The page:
Pictured here is an actual gambling table used in the poker room of the famous Bird Cage Theater, were the longest poker game in western history was said to happen. According to the Theater, "It was a house game and players had to buy a $1,000 minimum in chips for a seat in the game. The game ran continually for 8 years, 5 months and 3 days. Today that poker table still stands as it was left, with its chairs on the dirt floor."

What do you think it was like being a player of that long-running game? Do you think poker games back then were just about winning money, or was some other type of honor at stake? Would you have played if you knew the potential for a gunfight — and possibly death — could have occurred?

Tombstone, Arizona, Photo © 2007 Chris Dunmire

Writing Prompt 5:

The infamous Gunfight at the O.K. Corral happened in Tombstone on October 26, 1881. The "Law" consisting of brothers Wyatt, Virgil, and Morgan Earp, and Doc Holliday battled it out with a gang of "Outlaws" resulting in the deaths of Billy Clanton, Tom McLaury, and Frank McLaury.

This historical gunfight unfolded in only minutes, but the symbolism of event has endured for over a century. Wikipedia notes:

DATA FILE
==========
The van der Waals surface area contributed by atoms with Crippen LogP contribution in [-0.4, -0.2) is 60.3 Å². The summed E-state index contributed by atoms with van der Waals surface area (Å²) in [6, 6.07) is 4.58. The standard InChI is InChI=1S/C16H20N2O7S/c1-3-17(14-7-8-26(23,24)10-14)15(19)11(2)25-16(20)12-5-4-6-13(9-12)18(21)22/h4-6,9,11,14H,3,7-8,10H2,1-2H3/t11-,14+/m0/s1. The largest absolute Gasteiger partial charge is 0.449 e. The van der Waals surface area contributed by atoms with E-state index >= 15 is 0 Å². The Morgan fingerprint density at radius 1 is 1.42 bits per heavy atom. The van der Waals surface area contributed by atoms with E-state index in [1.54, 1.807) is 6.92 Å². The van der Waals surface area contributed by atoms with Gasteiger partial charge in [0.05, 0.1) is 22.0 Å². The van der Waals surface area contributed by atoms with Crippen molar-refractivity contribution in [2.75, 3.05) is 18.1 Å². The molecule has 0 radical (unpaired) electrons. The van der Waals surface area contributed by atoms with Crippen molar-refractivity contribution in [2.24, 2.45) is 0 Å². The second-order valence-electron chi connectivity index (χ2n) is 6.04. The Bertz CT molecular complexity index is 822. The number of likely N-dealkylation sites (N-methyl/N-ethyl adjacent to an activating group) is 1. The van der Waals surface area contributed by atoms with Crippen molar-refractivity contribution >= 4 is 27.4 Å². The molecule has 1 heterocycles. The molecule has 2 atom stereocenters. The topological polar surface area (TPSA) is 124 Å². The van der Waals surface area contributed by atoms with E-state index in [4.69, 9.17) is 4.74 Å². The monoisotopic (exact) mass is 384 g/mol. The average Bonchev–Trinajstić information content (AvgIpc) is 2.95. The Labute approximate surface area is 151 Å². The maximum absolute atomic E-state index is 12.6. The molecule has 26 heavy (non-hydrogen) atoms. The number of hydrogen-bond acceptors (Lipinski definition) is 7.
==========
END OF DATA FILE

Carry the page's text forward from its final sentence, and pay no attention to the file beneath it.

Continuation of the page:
"The Gunfight at the O.K. Corral was a gunfight that has been portrayed in numerous Western films. It has come to symbolize the struggle between law-and-order and open-banditry and rustling in frontier towns of the Old West where law enforcement was often thin, and where some of the urban-vs.-rural and North-vs.-South tensions of the American Civil War were still very much active."

What events have unfolded in your lifetime that could be considered equally symbolic? What lessons are in them for us? What can future generations learn from these events?

Tombstone, Arizona, Photo © 2007 Chris Dunmire

Writing Prompt 6:

This picture shows the grave markers of Billy Clanton and the McLaury brothers in Tombstone's famous graveyard, Boot Hill. Regarding Boot Hill, Wikipedia notes, "

"Tombstone is home to perhaps the most famous graveyard of the Old West, Boot Hill. Buried at the site are various victims of violence and disease in Tombstone's early years, including those from the O.K. Corral. Boot Hill (also known as the old city cemetery) was also the destination for bad-men and those lynched or legally hanged in Tombstone."